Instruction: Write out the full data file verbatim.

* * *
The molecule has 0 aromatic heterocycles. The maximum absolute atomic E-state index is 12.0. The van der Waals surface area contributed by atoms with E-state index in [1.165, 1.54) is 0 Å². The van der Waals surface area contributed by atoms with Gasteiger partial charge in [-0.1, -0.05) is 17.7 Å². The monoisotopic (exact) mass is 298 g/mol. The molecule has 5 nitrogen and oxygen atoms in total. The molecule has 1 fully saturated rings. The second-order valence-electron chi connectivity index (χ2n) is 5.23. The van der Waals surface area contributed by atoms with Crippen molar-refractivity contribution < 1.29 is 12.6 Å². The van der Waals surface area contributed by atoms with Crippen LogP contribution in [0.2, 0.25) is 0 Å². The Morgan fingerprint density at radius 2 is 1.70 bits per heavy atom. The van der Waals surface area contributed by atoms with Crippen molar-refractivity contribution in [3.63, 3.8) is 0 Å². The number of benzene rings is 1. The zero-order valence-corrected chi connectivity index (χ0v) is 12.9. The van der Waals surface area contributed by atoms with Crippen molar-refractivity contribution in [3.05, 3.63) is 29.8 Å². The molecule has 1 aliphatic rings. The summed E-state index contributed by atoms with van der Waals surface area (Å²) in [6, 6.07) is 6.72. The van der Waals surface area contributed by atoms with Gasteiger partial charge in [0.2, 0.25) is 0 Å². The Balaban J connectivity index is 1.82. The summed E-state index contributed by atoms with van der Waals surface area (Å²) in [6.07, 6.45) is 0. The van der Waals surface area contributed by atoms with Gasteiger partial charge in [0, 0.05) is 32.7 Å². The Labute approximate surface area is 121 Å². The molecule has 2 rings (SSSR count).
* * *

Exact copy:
The molecule has 0 aromatic heterocycles. The maximum absolute atomic E-state index is 12.0. The van der Waals surface area contributed by atoms with E-state index in [1.165, 1.54) is 0 Å². The van der Waals surface area contributed by atoms with Gasteiger partial charge in [-0.1, -0.05) is 17.7 Å². The monoisotopic (exact) mass is 298 g/mol. The molecule has 5 nitrogen and oxygen atoms in total. The molecule has 1 fully saturated rings. The second-order valence-electron chi connectivity index (χ2n) is 5.23. The van der Waals surface area contributed by atoms with Crippen molar-refractivity contribution < 1.29 is 12.6 Å². The van der Waals surface area contributed by atoms with Crippen LogP contribution in [0.2, 0.25) is 0 Å². The Morgan fingerprint density at radius 2 is 1.70 bits per heavy atom. The van der Waals surface area contributed by atoms with Crippen molar-refractivity contribution in [3.63, 3.8) is 0 Å². The number of benzene rings is 1. The zero-order valence-corrected chi connectivity index (χ0v) is 12.9. The van der Waals surface area contributed by atoms with Crippen molar-refractivity contribution in [3.05, 3.63) is 29.8 Å². The molecule has 1 aliphatic rings. The summed E-state index contributed by atoms with van der Waals surface area (Å²) in [6, 6.07) is 6.72. The van der Waals surface area contributed by atoms with Gasteiger partial charge in [0.2, 0.25) is 0 Å². The Balaban J connectivity index is 1.82. The summed E-state index contributed by atoms with van der Waals surface area (Å²) in [6.07, 6.45) is 0. The van der Waals surface area contributed by atoms with Gasteiger partial charge in [0, 0.05) is 32.7 Å². The Labute approximate surface area is 121 Å². The molecule has 2 rings (SSSR count).